(a) Article 158 provides that owners of establishments employing more than 100 women shall set up a nursery. Where a smaller number of women in employed, the law stipulates that establishments located in one area shall participate in the cost of providing a nursery.
(b) The articles of this Law give a comprehensive list of reasons for termination of employment and dismissal unrelated to marital status, pregnancy or maternity.
(c) Article 174 of the Law states that any infraction of the provisions related to the employment of women is a crime, for which a fine shall be imposed.
3. Law No. 47 of 1978 governing State employment and Law No. 48 of 1978 concerning regulation of public sector employment
Both these Laws contain similar provisions with regard to women, in accordance with the precepts set out in the Constitution regarding the State guarantee that women shall be enabled to combine family obligations with work responsibilities. Details of these provisions are as follows:
(a) There are no provisions in either Law that could be considered to violate the principle of equality between men and women. That includes all the provisions regulating employment and the rights and responsibilities arising therefrom, remuneration, promotion and health and social insurance.
(b) The provisions of both Laws guarantee the granting of rights to women, particularly in the context of the constitutional obligation to protect maternity, the child and the family. Details are as follows:
- Both men and women have the right to take leave without pay in order to accompany their spouse abroad.
- The laws give a comprehensive list of reasons for termination of service unrelated to marital status, pregnancy or maternity.
- Women working in government institutions have the right to work half time if they so request, receiving half pay and allowances, including overtime, and paying half of the taxes (Prime Minister’s Decree No. 187 of 2000).
4. The Children’s Act No. 12 of 1996
The Children’s Act No. 12 of 1996 contains a special section devoted to working women which stipulates different treatment to be afforded to women working in the government and public sectors and those working in the private sector. The Law accords working women the right to the following privileges:
- Three months’ post-natal maternity leave on full pay on three occasions during her working life (art. 80).
- Two rest breaks of one hour on full pay for a period of up to two years after the birth for the purpose of breastfeeding the child (art. 71).
- The right to two years’ unpaid leave for the purpose of child rearing, on three occasions during her working life (art. 72).
5. Labour conventions
Egypt joined the International Labour Organization in 1936, and has acceded to 118 of its conventions, including Convention No. 41 concerning Employment of Women during the Night (revised 1934); Convention No. 89 concerning Night Work of Women Employed in Industry (revised 1948) and Convention No. 100 concerning Equal Remuneration for Men and Women Workers for Work of Equal Value (1951). These conventions are considered to have the same legislative status as Egyptian laws, and to be equally binding. Furthermore, the relevant labour laws incorporate the precepts and obligations enshrined in the provisions of the said conventions.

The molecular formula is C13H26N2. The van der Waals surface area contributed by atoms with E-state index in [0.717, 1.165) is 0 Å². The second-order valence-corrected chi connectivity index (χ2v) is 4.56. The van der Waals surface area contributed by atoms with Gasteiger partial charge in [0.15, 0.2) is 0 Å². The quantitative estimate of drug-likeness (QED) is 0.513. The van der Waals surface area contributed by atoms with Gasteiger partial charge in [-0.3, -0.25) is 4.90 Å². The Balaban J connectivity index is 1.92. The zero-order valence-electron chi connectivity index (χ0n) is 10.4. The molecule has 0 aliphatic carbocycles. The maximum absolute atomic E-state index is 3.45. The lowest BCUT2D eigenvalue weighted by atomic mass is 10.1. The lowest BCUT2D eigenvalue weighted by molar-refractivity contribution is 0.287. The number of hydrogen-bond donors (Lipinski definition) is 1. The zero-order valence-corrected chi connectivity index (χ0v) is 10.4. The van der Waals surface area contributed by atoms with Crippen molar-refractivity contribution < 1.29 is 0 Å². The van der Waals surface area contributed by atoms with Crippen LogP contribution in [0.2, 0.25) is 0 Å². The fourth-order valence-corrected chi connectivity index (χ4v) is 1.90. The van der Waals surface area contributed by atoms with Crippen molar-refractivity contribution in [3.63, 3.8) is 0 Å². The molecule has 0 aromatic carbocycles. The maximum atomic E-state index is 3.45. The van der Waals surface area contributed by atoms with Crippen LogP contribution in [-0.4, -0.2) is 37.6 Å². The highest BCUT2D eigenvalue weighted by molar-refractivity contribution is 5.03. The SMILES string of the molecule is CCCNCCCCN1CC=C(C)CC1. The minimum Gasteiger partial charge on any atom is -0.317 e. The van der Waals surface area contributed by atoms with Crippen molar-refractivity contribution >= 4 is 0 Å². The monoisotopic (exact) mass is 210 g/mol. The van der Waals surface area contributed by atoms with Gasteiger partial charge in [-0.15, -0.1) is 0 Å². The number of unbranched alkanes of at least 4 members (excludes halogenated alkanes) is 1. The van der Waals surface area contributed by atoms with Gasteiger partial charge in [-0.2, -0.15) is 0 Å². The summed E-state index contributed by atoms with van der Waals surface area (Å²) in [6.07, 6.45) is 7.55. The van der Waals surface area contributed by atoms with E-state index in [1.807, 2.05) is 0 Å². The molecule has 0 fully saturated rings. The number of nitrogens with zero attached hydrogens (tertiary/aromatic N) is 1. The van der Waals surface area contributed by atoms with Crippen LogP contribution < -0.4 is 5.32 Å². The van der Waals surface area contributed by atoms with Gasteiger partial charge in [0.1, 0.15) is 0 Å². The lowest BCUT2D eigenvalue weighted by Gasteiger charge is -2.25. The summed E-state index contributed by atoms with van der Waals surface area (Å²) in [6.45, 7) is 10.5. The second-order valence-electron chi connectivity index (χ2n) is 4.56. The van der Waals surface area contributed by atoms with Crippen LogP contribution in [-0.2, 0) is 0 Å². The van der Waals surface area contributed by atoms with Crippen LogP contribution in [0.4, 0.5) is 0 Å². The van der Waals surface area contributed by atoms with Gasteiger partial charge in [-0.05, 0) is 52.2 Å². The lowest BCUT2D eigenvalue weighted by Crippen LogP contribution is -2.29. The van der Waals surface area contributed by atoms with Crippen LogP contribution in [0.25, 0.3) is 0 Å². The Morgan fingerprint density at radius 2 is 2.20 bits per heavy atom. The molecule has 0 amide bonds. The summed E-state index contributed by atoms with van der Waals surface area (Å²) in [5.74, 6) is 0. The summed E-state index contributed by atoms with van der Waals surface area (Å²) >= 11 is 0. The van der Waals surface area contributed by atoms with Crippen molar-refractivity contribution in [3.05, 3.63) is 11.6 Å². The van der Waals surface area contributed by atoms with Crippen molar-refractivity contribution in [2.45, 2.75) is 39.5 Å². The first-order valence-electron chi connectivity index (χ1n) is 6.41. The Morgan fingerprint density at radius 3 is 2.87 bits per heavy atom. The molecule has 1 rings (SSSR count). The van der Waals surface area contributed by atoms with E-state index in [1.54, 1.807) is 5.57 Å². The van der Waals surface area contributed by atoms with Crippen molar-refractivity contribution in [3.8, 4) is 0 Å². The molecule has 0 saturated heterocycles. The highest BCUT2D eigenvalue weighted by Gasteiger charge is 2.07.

6. Law No. 50 of 1977 concerning childcare facilities
This Law was enacted with a view to encouraging the establishment of childcare facilities for children under six years old, thus facilitating women’s entry into the labour market by the provision of the necessary protection for children during working hours.
7. Laws concerning social insurance and social security
(a) Law No. 79 of 1975, concerning social insurance, applies to those employed by the Government and in the public and private sectors.
This Law provides general precepts applicable to both men and women, covering entitlement and the conditions attached thereto, including cases where a husband is entitled to his wife’s salary and vice versa. In certain circumstances, this Law gives a divorced women entitlement to her husband’s pension (art. 105). Article 112 gives a widow the right to combine her own income or personal pension with her husband’s pension, with no limitations.
(b) Law No. 112 of 1980, concerning social insurance for the labour force, provides coverage for all working groups not covered by the first Law, such as agricultural labourers, household servants, employers, building labourers, part-time and seasonal workers, owners of agricultural land, fishermen and trainees. The Law provides coverage for all groups, without discriminating between men and women, and specifies the rules for participation and those entitled to participate.
Law No. 30 of 1977, concerning social security, is intended to guarantee a minimum income for families with no insurance coverage, including orphans, widows, divorcees, pregnant women, the totally incapacitated, the elderly, the families of prisoners, invalids, breastfeeding mothers, and families with no breadwinner. The Law guarantees that they shall be provided with a monthly pension of a lump-sum emergency payment.
III. The right to work and the actual position of women with regard to work